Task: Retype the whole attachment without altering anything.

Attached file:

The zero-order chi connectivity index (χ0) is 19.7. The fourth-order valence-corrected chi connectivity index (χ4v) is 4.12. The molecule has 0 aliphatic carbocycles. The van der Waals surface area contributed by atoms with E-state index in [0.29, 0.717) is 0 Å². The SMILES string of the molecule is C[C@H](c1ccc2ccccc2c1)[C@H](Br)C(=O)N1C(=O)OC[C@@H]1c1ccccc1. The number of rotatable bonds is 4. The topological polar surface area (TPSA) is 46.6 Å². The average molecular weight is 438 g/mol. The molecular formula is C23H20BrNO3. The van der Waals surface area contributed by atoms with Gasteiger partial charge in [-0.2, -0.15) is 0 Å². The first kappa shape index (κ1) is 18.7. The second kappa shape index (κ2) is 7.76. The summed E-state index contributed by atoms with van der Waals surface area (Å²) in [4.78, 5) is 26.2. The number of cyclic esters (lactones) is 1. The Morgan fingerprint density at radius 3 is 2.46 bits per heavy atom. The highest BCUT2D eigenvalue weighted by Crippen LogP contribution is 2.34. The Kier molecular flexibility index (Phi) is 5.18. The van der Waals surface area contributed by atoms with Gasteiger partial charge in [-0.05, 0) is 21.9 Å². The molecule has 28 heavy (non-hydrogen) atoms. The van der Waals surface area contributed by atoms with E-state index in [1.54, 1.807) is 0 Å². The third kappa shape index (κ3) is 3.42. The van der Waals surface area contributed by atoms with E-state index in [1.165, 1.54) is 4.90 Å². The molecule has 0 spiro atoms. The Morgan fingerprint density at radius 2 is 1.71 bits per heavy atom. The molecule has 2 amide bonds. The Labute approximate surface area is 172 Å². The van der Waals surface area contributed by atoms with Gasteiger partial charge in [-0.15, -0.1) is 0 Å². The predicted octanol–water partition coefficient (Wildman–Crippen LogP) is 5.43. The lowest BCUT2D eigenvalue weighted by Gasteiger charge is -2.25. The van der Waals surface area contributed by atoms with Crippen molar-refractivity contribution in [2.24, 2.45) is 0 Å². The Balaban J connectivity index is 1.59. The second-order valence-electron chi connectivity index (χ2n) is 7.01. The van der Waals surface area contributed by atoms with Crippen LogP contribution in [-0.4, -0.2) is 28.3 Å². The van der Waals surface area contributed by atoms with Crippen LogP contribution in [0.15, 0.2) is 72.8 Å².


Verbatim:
The zero-order chi connectivity index (χ0) is 19.7. The fourth-order valence-corrected chi connectivity index (χ4v) is 4.12. The molecule has 0 aliphatic carbocycles. The van der Waals surface area contributed by atoms with E-state index in [0.29, 0.717) is 0 Å². The SMILES string of the molecule is C[C@H](c1ccc2ccccc2c1)[C@H](Br)C(=O)N1C(=O)OC[C@@H]1c1ccccc1. The number of rotatable bonds is 4. The topological polar surface area (TPSA) is 46.6 Å². The average molecular weight is 438 g/mol. The molecular formula is C23H20BrNO3. The van der Waals surface area contributed by atoms with Gasteiger partial charge in [-0.2, -0.15) is 0 Å². The first kappa shape index (κ1) is 18.7. The second kappa shape index (κ2) is 7.76. The summed E-state index contributed by atoms with van der Waals surface area (Å²) in [4.78, 5) is 26.2. The number of cyclic esters (lactones) is 1. The Morgan fingerprint density at radius 3 is 2.46 bits per heavy atom. The highest BCUT2D eigenvalue weighted by Crippen LogP contribution is 2.34. The Kier molecular flexibility index (Phi) is 5.18. The van der Waals surface area contributed by atoms with Gasteiger partial charge in [-0.05, 0) is 21.9 Å². The molecule has 28 heavy (non-hydrogen) atoms. The van der Waals surface area contributed by atoms with E-state index in [1.54, 1.807) is 0 Å². The third kappa shape index (κ3) is 3.42. The van der Waals surface area contributed by atoms with E-state index in [1.165, 1.54) is 4.90 Å². The molecule has 0 spiro atoms. The Morgan fingerprint density at radius 2 is 1.71 bits per heavy atom. The molecule has 2 amide bonds. The Labute approximate surface area is 172 Å². The van der Waals surface area contributed by atoms with Gasteiger partial charge in [-0.15, -0.1) is 0 Å². The predicted octanol–water partition coefficient (Wildman–Crippen LogP) is 5.43. The lowest BCUT2D eigenvalue weighted by Gasteiger charge is -2.25. The van der Waals surface area contributed by atoms with Crippen molar-refractivity contribution in [2.24, 2.45) is 0 Å². The Balaban J connectivity index is 1.59. The second-order valence-electron chi connectivity index (χ2n) is 7.01. The van der Waals surface area contributed by atoms with Crippen LogP contribution in [-0.4, -0.2) is 28.3 Å². The van der Waals surface area contributed by atoms with Crippen LogP contribution in [0.15, 0.2) is 72.8 Å².